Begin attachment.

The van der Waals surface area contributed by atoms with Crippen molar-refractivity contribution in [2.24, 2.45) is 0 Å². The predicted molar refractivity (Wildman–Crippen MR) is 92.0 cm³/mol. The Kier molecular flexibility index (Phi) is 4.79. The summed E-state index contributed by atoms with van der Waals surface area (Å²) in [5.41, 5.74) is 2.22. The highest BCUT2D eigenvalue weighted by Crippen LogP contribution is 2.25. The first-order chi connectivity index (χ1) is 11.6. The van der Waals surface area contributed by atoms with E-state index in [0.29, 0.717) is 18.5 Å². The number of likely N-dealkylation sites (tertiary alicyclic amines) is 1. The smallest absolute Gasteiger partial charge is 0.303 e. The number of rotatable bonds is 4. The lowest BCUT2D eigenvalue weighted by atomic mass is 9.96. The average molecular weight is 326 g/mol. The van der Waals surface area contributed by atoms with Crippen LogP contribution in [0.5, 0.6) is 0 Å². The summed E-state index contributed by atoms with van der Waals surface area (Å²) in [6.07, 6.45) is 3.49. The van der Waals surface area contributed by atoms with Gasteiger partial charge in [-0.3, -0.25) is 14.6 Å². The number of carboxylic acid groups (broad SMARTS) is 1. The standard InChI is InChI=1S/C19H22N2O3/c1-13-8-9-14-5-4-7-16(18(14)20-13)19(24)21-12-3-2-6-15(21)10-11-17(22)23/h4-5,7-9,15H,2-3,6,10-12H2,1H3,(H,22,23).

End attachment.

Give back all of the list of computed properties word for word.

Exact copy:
The van der Waals surface area contributed by atoms with Crippen molar-refractivity contribution in [2.24, 2.45) is 0 Å². The predicted molar refractivity (Wildman–Crippen MR) is 92.0 cm³/mol. The Kier molecular flexibility index (Phi) is 4.79. The summed E-state index contributed by atoms with van der Waals surface area (Å²) in [5.41, 5.74) is 2.22. The highest BCUT2D eigenvalue weighted by Crippen LogP contribution is 2.25. The first-order chi connectivity index (χ1) is 11.6. The van der Waals surface area contributed by atoms with E-state index in [0.29, 0.717) is 18.5 Å². The number of likely N-dealkylation sites (tertiary alicyclic amines) is 1. The smallest absolute Gasteiger partial charge is 0.303 e. The number of rotatable bonds is 4. The lowest BCUT2D eigenvalue weighted by atomic mass is 9.96. The average molecular weight is 326 g/mol. The van der Waals surface area contributed by atoms with Crippen LogP contribution in [0.5, 0.6) is 0 Å². The summed E-state index contributed by atoms with van der Waals surface area (Å²) in [6.07, 6.45) is 3.49. The van der Waals surface area contributed by atoms with Gasteiger partial charge in [-0.3, -0.25) is 14.6 Å². The number of carboxylic acid groups (broad SMARTS) is 1. The standard InChI is InChI=1S/C19H22N2O3/c1-13-8-9-14-5-4-7-16(18(14)20-13)19(24)21-12-3-2-6-15(21)10-11-17(22)23/h4-5,7-9,15H,2-3,6,10-12H2,1H3,(H,22,23).